[Photo: Drive down 13]
I am forever being asked about hidden gems that I’ve played on my travels. I am not a fan of the term, especially as so many clubs claim that they are ‘hidden gems’, whether they are or not. It’s like ‘championship’ – see yesterday’s post. As Eddie, the owner at Newbridge golf club, pointed out: ‘who hides gems anyway?’ Between hidden gems and jewels in the crown, Ireland’s golf courses have a nice little sideline in precious stones, so I know where Eddie is coming from.
But any course that offers deep woods and lone, majestic oak and beech, is always going to stop me in my tracks. The addition of numerous deer wandering along fairways just adds to the occasion. Portumna ticks all the boxes – and another cliché sails overhead.
I so nearly had a hole in one on the 2nd hole. In fact, I can honestly say that if I’d teed off 10 minutes earlier, that hole in one would have been mine. My ball was about three inches directly behind the hole, and the line the ball had made in the dew went directly over the top of the hole. The only problem was, the hole had just been moved by the greenkeeper. I’d waited on the tee while he did it. I’ve been playing golf for 34 years and never had a hole in one. Looks like I’ll have to wait a bit longer.
As I played the 4th, I was intrigued by the piles of stones on the right of the green (see pic). Three round tiers, like a wedding cake. Maybe 25 feet wide at the base. There were a few of them around the place and I discovered subsequently that they were constructed when the Clanricarde Estate was still in existence – before it became the golf course. They were used by the ladies of the day, who climbed up on them to watch the horse races.
Michael Ryan was the source of this information. I asked him if he was the club’s manager when I walked into the clubhouse after my round. “As good as,” he replied. Michael doesn’t play golf. He’s more into the hurling and told me to watch out for an up and coming local star by the name of Joe Canning. 19 years old and he’s going to be big. Sometimes it’s a breath of fresh air to talk about something other than golf. Oh, and he knew my dad from the days he worked in Bank of Ireland. Small world.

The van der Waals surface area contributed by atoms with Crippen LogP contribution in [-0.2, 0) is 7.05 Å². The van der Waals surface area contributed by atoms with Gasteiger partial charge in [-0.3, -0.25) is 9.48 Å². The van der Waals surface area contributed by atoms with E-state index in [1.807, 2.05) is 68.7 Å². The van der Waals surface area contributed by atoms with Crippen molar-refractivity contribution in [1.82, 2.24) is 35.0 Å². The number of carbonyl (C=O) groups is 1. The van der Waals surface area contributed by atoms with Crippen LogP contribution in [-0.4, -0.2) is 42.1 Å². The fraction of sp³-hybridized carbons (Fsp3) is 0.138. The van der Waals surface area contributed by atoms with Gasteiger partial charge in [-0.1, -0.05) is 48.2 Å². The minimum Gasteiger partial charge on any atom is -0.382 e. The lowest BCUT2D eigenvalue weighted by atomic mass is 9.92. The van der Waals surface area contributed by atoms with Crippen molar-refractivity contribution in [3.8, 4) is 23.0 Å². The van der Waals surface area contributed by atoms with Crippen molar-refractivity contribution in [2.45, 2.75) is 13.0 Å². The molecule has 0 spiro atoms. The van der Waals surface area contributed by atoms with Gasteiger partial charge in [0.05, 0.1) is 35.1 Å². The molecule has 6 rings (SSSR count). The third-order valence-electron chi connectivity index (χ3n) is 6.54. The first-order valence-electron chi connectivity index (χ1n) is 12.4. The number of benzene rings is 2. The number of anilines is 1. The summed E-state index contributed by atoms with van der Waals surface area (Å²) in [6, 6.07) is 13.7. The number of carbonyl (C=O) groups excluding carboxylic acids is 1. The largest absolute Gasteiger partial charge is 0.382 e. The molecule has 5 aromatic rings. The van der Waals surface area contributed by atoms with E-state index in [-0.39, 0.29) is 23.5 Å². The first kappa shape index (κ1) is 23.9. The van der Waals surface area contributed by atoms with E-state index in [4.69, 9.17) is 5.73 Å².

[Photo: setting for 12th tee box]
In the changing rooms I bumped into some English lads who were over on a five day package trip: Portumna, Nenagh, East Clare and one other that none of them could remember. One of them asked me if my book reviews included the quality of the showers. ‘Sometimes,’ I said. If they’re very good or very bad they tend to make it in, because let’s be honest, when you come in from a long round of golf, a good shower can make all the difference. Greystones has excellent showers, Fota Island has showers that you’d stay in all day and Portumna’s are good too – if only they’d fix the leaks above the shower head. Some places you’d be afraid to walk into them, while at City of Derry I had an unenlightening experience – there are no windows in the shower room, and it operates on a motion switch… I was the only person in the showers and in the middle of washing my hair when the lights went out. Complete darkness, and it wasn’t a motion sensor that worked near the showers, only by the door. Good showers though.
I see your comment: Some places you’d be afraid to walk into them, while at City of Derry I had an unenlightening experience – there are no windows in the shower room, and it operates on a motion switch… I was the only person in the showers and in the middle of washing my hair when the lights went out. Complete darkness, and it wasn’t a motion sensor that worked near the showers, only by the door. Good showers though.ReplyDelete
But tell me.. have you played the course?
Certainly - a nice course, too, although it doesn't make many people's radar. Why do you ask?Delete